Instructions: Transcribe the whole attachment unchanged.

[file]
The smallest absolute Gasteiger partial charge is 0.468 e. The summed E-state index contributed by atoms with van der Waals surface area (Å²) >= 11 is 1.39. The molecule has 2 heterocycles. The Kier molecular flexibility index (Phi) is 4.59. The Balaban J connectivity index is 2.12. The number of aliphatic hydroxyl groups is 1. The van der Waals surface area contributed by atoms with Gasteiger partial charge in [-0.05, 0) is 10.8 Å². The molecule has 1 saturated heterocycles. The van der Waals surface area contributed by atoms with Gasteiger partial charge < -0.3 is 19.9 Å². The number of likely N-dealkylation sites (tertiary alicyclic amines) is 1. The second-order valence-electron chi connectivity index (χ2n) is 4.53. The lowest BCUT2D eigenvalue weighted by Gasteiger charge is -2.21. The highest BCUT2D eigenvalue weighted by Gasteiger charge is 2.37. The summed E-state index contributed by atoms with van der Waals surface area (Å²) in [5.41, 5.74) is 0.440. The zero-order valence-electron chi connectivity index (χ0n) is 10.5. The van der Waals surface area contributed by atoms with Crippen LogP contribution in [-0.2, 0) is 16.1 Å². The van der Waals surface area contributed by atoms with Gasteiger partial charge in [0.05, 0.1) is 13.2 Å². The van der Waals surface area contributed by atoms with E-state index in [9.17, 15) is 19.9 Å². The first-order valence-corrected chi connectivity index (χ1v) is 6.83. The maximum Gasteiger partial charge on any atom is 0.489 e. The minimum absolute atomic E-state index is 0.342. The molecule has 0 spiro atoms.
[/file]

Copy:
The smallest absolute Gasteiger partial charge is 0.468 e. The summed E-state index contributed by atoms with van der Waals surface area (Å²) >= 11 is 1.39. The molecule has 2 heterocycles. The Kier molecular flexibility index (Phi) is 4.59. The Balaban J connectivity index is 2.12. The number of aliphatic hydroxyl groups is 1. The van der Waals surface area contributed by atoms with Gasteiger partial charge in [-0.05, 0) is 10.8 Å². The molecule has 1 saturated heterocycles. The van der Waals surface area contributed by atoms with Gasteiger partial charge < -0.3 is 19.9 Å². The number of likely N-dealkylation sites (tertiary alicyclic amines) is 1. The second-order valence-electron chi connectivity index (χ2n) is 4.53. The lowest BCUT2D eigenvalue weighted by Gasteiger charge is -2.21. The highest BCUT2D eigenvalue weighted by Gasteiger charge is 2.37. The summed E-state index contributed by atoms with van der Waals surface area (Å²) in [5.41, 5.74) is 0.440. The zero-order valence-electron chi connectivity index (χ0n) is 10.5. The van der Waals surface area contributed by atoms with Crippen LogP contribution in [-0.2, 0) is 16.1 Å². The van der Waals surface area contributed by atoms with Gasteiger partial charge in [0.05, 0.1) is 13.2 Å². The van der Waals surface area contributed by atoms with E-state index in [9.17, 15) is 19.9 Å². The first-order valence-corrected chi connectivity index (χ1v) is 6.83. The maximum Gasteiger partial charge on any atom is 0.489 e. The minimum absolute atomic E-state index is 0.342. The molecule has 0 spiro atoms.